Jason Hartman: So is that why the chiropractors want you to sleep with a little pillow between your knees?

Sydney Ross Singer: Yeah. That would help with the circulation there. And sitting in chairs for too long can cause prostate congestion and problems. So realize that putting our legs together is not good for men and even for women it probably isn’t a good thing. But then you go up to the head. You’re leaning on whatever side of the face is down. That side, the ear is going to get compressed and children and adults will get all sorts of ear problems. So kids have little ear infections. You just put them on their back, get them off their ear. They’re leaning on the ear. Your eye that’s down will usually be the worst eye if you have any ocular differences like for glasses. The eye that’s down is usually the worst eye. Your nose will start to bend away from the down side because you’re pressing on it on the pillow. Belly sleeping is the worst because…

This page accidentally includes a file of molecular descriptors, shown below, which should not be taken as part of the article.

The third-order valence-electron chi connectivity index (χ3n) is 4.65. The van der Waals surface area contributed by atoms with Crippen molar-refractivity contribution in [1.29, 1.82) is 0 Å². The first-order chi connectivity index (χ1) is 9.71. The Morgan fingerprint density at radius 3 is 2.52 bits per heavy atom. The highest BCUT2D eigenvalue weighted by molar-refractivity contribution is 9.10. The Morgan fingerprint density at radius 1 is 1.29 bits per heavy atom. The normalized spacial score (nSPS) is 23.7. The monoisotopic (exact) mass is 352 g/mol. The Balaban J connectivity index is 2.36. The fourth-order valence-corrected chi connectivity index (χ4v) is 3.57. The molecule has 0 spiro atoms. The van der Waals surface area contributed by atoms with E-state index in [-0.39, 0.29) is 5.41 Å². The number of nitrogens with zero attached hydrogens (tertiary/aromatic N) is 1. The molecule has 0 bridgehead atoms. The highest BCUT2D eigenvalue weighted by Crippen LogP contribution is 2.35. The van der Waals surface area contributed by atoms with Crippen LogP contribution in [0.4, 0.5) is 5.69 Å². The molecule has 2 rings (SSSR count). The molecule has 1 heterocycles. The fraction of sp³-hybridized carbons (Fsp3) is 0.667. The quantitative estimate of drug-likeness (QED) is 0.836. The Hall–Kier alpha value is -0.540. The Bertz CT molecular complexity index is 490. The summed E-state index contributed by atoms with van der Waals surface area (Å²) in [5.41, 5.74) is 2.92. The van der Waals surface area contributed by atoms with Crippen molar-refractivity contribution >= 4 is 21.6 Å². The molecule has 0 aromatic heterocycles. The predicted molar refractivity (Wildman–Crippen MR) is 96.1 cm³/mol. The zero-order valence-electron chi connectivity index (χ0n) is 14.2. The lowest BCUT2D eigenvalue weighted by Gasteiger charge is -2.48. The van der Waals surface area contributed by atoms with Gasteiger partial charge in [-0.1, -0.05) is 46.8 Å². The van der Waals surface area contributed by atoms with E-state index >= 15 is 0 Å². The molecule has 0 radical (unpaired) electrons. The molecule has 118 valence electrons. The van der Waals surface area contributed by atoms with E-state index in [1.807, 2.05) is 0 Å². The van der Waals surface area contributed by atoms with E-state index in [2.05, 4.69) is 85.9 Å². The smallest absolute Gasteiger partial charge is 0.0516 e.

Jason Hartman: Well then your neck…

Sydney Ross Singer: Yes and as soon as you turn your head to the side, pressure in your brain goes up. They’ve taken studies on this. Everything I’m telling you actually is known by space medicine but they don’t talk to regular doctors because is zero gravity in space, fluid shifts to the head because there’s no gravity resistance and drain. So astronauts get all sorts of problems. They get ear problems, they get migraines.